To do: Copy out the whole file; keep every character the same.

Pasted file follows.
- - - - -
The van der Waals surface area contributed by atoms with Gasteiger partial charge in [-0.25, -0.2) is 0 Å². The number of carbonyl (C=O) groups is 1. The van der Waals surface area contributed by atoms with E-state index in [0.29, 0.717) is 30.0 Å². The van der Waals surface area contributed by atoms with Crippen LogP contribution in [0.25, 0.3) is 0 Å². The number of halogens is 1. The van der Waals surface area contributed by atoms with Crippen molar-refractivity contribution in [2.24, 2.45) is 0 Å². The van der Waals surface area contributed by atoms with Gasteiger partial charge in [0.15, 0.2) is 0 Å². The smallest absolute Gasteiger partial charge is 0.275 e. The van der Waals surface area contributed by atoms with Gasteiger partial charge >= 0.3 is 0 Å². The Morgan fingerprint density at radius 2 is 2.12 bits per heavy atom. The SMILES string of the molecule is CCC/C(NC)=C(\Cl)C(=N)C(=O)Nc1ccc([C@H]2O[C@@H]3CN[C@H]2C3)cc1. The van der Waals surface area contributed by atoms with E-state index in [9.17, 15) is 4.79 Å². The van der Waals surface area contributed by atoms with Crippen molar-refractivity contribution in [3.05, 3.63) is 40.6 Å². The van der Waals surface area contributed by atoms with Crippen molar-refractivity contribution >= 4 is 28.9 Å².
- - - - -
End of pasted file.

The van der Waals surface area contributed by atoms with Gasteiger partial charge in [-0.25, -0.2) is 0 Å². The number of carbonyl (C=O) groups is 1. The van der Waals surface area contributed by atoms with E-state index in [0.29, 0.717) is 30.0 Å². The van der Waals surface area contributed by atoms with Crippen LogP contribution in [0.25, 0.3) is 0 Å². The number of halogens is 1. The van der Waals surface area contributed by atoms with Crippen molar-refractivity contribution in [2.24, 2.45) is 0 Å². The van der Waals surface area contributed by atoms with Gasteiger partial charge in [0.15, 0.2) is 0 Å². The smallest absolute Gasteiger partial charge is 0.275 e. The van der Waals surface area contributed by atoms with Gasteiger partial charge >= 0.3 is 0 Å². The Morgan fingerprint density at radius 2 is 2.12 bits per heavy atom. The SMILES string of the molecule is CCC/C(NC)=C(\Cl)C(=N)C(=O)Nc1ccc([C@H]2O[C@@H]3CN[C@H]2C3)cc1. The van der Waals surface area contributed by atoms with E-state index in [9.17, 15) is 4.79 Å². The van der Waals surface area contributed by atoms with Crippen molar-refractivity contribution in [3.05, 3.63) is 40.6 Å². The van der Waals surface area contributed by atoms with Crippen molar-refractivity contribution >= 4 is 28.9 Å².